What a waste of money
It is possible to juggle assets to make a tax saving - up to pounds 2,0 50 in some circumstances
Sunday 03 March 1996
Research by Mintel, the market analysts, for IFA Promotion suggests that pounds 860m could be saved by putting existing investments into personal equity plans. In addition, pounds 300m could be sheltered from capital gains tax by couples making use of their partner's tax allowances.
So what specifically needs to be done? Individual income tax allowances for 1995-96 must be used by 5 April if they are not to be lost. These allowances are: pounds 3,525 for those aged under 65, pounds 4,630 (ages 65-74), and pounds 4,800 (over 74). Income of pounds 3,200 can be received at a 20 per cent tax rate and up to pounds 21,100 at 25 per cent tax for 1995-96.
It is possible to juggle income-producing assets to make a tax saving, the most stark example being where one spouse is a 40 per cent taxpayer and the other is a non-taxpayer. In such an extreme scenario it is possible to save tax of pounds 2,050 if the full personal allowance and the 20 per cent tax band is used. But the sums involved must be substantial.
It is also important to weigh up factors other than just saving tax when considering whether to transfer assets from one spouse to the other. These include a realistic assessment of the state of the marriage and who will inherit the money if one person dies.
An alternative to outright transfer of assets would be to open a joint bank account or transfer assets to joint ownership. Here, there is a statutory presumption that income is treated in equal shares even if all the capital came from one partner.
Making transfers not only enables use to be made of both personal allowances and lower rate tax bands but may also enable the doubling-up of tax-free investments such as PEPs and Tax-Exempt Special Savings Accounts.
The limits on investments in a PEP apply for the fiscal year, which means the maximum (pounds 6,000 in a general PEP and pounds 3,000 in a single PEP) can be invested towards the end of one tax year and as much again from 6 April onwards. Up to pounds 18,000 could therefore be invested in the 1996 calendar year or pounds 36,000 for a married couple.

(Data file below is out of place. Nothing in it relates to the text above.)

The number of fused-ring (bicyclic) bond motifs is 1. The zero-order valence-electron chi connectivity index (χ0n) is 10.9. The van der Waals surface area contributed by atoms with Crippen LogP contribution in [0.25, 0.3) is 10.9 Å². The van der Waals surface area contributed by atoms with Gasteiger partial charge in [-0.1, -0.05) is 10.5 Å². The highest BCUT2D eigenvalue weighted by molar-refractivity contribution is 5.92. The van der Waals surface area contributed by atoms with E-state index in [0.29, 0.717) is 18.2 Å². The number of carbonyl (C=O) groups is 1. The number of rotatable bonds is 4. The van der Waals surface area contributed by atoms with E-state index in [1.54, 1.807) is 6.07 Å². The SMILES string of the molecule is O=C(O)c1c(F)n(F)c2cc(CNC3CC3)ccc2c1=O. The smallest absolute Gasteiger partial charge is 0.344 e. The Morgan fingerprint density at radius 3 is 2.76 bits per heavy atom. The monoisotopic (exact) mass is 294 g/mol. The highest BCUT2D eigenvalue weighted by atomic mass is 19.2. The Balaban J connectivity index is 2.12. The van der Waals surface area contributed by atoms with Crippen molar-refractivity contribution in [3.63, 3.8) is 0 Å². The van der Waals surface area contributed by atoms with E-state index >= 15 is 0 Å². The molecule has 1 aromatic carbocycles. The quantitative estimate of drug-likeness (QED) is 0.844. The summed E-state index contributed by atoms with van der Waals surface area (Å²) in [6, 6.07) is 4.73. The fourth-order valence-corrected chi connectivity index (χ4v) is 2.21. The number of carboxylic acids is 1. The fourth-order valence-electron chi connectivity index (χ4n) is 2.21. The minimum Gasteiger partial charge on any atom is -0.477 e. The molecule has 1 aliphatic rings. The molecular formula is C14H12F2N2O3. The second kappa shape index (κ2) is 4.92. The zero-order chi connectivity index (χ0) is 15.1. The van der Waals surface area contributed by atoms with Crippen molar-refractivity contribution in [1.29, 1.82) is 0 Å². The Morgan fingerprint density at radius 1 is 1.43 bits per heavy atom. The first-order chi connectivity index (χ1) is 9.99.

Richard Rees Pufley, a partner in Ernst & Young's private client services department, maintains that there is added urgency for tax planning with a general election looming. "The area where the Conservative and Labour policies differ most significantly is with regard to capital taxes. The Chancellor has indicated that it remains the Conservatives' longer-term intention to abolish inheritance tax and capital gains tax. In contrast, the Labour party has stated in its policy documents not only a commitment to retaining these taxes but also a tightening of some of the reliefs and exemptions."
Capital gains tax liability can be minimised by adopting a number of strategies. For example, it may be that an asset sale can be deferred until after 5 April 1996, which will defer the payment date of the tax by 12 months. If part of the asset is sold in one tax year and part in the next, two exemptions against capital gains tax can be made.
The capital gains tax allowance for 1995-96 is pounds 6,000 and pounds 6,300 for 1996-97 which means that pounds 24,600 of gains could be realised tax-free in the 1996 calendar year using both spouses' allowances. If you do not want to get rid of an investment but still make use of your allowance, bed- and-breakfasting is another option. This involves selling and then immediately buying back, so crystallising the liability for tax purposes. With bed- and-breakfasting, stockbrokers will do special deals. Some may allow you to bed-and-Pep, repurchasing the shares in the shelter of a personal equity plan.
Finally, remember that 5 April is Good Friday, so you must sell shares before then. If substantial gains to a portfolio are expected and there are investments which show a loss, it may be worth selling or bed-and- breakfasting to create a loss for use against other gains.
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